The Daily Telegraph

Soldier who sheltered Queen from rain will lead final salute

Sergeant will command troops as senior street liner on route of procession from London to Windsor

- By Danielle Sheridan defence editor

When Sgt Richie Baxter held an umbrella over the Queen’s head as rain fell on RAF Marham on a blustery day in 2010, never did he think the day would come that he would be marching as part of the nation’s final goodbye to the monarch. But on Monday, instead of shielding the Queen from the cold and wet, the 38-year-old aircraft technician will command troops as a senior street liner for Her Majesty’s funeral.

As someone who comes from a military family, with both his siblings also serving across the Armed Forces, the historic importance of his part in Monday’s procession has not gone amiss. “It is important to make sure everything goes perfectly,” he said. “It’s all centred around a huge moment in history.”

Sgt Baxter will join 575 other members of the Royal Air Force, including personnel from Her Majesty’s special relationsh­ip units RAF Regiment, RAF College Cranwell, RAF Marham, the Royal Auxiliary Air Force and 603 (City of Edinburgh) Squadron, who have been rehearsing their roles for the Queen’s funeral every day since her death was announced.

Of the 576 personnel, 231 from RAF Cosford will line the streets across London and Windsor.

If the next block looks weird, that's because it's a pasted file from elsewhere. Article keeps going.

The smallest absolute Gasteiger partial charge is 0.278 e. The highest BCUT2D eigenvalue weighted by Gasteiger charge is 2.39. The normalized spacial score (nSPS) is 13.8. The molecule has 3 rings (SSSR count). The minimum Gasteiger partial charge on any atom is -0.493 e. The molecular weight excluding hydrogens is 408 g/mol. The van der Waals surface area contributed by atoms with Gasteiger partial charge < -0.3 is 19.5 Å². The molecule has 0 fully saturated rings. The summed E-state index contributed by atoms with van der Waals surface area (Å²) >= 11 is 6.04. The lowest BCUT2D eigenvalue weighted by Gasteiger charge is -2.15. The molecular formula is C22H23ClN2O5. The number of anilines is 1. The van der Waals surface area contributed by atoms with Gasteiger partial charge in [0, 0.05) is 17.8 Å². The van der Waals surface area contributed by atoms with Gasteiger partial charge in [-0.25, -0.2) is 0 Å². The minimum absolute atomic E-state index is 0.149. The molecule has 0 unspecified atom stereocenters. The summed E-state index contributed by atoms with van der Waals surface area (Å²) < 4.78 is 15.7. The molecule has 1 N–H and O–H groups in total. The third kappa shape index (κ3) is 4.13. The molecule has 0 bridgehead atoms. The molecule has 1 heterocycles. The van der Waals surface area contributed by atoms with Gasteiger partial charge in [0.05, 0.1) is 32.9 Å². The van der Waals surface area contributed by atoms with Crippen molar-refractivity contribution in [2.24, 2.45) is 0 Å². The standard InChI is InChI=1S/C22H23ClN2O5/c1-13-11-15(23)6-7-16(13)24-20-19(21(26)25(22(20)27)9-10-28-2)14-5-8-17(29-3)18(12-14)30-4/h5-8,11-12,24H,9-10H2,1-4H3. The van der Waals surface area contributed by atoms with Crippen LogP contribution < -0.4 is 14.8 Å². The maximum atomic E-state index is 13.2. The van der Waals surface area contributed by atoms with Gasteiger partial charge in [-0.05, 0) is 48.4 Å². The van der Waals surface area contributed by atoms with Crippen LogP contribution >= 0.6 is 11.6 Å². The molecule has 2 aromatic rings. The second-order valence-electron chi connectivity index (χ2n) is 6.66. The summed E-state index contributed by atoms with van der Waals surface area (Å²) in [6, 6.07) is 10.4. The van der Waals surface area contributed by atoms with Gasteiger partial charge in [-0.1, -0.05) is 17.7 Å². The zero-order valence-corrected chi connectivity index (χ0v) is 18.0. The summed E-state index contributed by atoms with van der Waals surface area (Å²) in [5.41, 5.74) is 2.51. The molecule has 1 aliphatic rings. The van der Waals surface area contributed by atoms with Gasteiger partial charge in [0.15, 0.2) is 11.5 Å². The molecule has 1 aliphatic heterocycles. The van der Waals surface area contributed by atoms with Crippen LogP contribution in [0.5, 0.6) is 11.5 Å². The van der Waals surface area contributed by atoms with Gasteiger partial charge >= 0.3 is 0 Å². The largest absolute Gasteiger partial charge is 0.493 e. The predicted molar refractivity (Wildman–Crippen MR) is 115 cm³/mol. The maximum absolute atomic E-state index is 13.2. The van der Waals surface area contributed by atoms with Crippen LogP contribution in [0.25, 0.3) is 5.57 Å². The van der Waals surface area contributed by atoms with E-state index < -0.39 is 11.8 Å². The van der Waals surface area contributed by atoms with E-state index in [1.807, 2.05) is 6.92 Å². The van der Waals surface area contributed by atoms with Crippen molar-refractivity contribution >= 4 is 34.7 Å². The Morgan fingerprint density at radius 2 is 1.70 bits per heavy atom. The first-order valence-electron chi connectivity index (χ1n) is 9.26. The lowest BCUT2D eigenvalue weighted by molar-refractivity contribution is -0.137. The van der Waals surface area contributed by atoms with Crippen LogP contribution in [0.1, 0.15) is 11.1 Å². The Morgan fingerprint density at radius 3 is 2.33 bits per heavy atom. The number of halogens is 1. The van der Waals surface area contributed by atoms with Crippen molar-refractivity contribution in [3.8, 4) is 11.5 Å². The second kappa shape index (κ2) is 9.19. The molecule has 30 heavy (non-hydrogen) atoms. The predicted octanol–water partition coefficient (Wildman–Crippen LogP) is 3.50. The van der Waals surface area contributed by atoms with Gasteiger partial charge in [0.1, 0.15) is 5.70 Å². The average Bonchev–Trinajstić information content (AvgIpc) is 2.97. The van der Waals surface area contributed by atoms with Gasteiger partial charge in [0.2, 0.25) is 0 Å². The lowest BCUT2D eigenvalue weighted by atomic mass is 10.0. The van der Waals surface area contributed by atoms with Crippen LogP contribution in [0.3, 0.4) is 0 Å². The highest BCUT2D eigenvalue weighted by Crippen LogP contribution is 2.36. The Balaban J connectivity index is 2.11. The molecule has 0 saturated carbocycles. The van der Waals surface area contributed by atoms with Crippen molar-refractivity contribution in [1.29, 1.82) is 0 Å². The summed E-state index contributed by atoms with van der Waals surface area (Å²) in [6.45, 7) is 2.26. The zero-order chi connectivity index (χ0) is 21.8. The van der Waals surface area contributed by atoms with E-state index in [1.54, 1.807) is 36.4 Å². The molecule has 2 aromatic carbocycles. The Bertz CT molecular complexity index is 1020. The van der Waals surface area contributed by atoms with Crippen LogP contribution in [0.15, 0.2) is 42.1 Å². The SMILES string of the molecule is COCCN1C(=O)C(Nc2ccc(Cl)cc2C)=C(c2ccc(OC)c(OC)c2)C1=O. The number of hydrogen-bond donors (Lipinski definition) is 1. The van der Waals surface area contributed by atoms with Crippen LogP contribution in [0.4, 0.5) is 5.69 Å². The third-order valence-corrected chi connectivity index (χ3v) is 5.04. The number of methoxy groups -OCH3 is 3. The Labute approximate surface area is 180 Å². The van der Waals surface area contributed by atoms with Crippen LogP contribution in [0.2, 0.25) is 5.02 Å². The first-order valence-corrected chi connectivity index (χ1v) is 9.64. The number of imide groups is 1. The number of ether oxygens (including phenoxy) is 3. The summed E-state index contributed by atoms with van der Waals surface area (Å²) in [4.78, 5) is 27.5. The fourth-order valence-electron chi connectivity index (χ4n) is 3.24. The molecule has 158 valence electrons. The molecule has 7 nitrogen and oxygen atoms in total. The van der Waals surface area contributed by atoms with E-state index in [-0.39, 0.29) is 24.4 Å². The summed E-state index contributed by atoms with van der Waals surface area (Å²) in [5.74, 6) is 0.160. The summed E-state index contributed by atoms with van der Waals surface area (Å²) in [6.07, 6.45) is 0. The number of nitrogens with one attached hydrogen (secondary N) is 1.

The Daily Telegraph spoke to personnel at RAF Halton, which has marked out a route at the base that replicates the funeral procession for the marching contingent­s, including the Band of the Royal Air Force.

Wing Commander Paul Crook, head of Royal Air Force Ceremonial, spoke highly of the “dedicated team of profession­als whose role is to maintain the best traditions and ethos of the Service”.

Wing Commander Crook acknowledg­ed that while the Queen’s death has been a “very solemn occasion”, it has also been the “highlight” of his career, “to be involved in the safe return of Her Majesty Queen Elizabeth’s coffin from Scotland to London”.

“Me and my team at RAF Ceremonial are humbled to have had this honour bestowed upon us,” he said. “The profession­alism of everyone involved, air crew, our sister services and, of course, the Queen’s Colour Squadron demonstrat­ed the best of Service and Duty. We continue our duty to Her Majesty until her funeral and will serve His Majesty King Charles III with the same dedication and excellence.”

For Flt Lt Gina Dempsey, 42, marching in the Queen’s funeral will hold an extra element of sentimenta­lity for her. As an aerospace engineer, she followed in the footsteps of both her parents who served in the RAF.

However, with her 74-year-old father, James, in hospital, she has not been able to share the news of her involvemen­t. Instead, it will be a “complete surprise” for him when he sees his daughter delivering commands from his hospital bed.

“The Queen has been our Commander in Chief for my whole 22 years in the Air Force, and while I was in the cadet force,” she said. “She has been our patron. I have so much respect and love for my Queen. To take part in this feels like I am honouring her in the last way I can.”

Thinking back to the moment where Sgt Baxter met the Queen more than a decade ago, he cannot help but smile.

“The Queen thanked me before she got back into her car. I wasn’t expecting a thank you but it was just lovely to be acknowledg­ed.”

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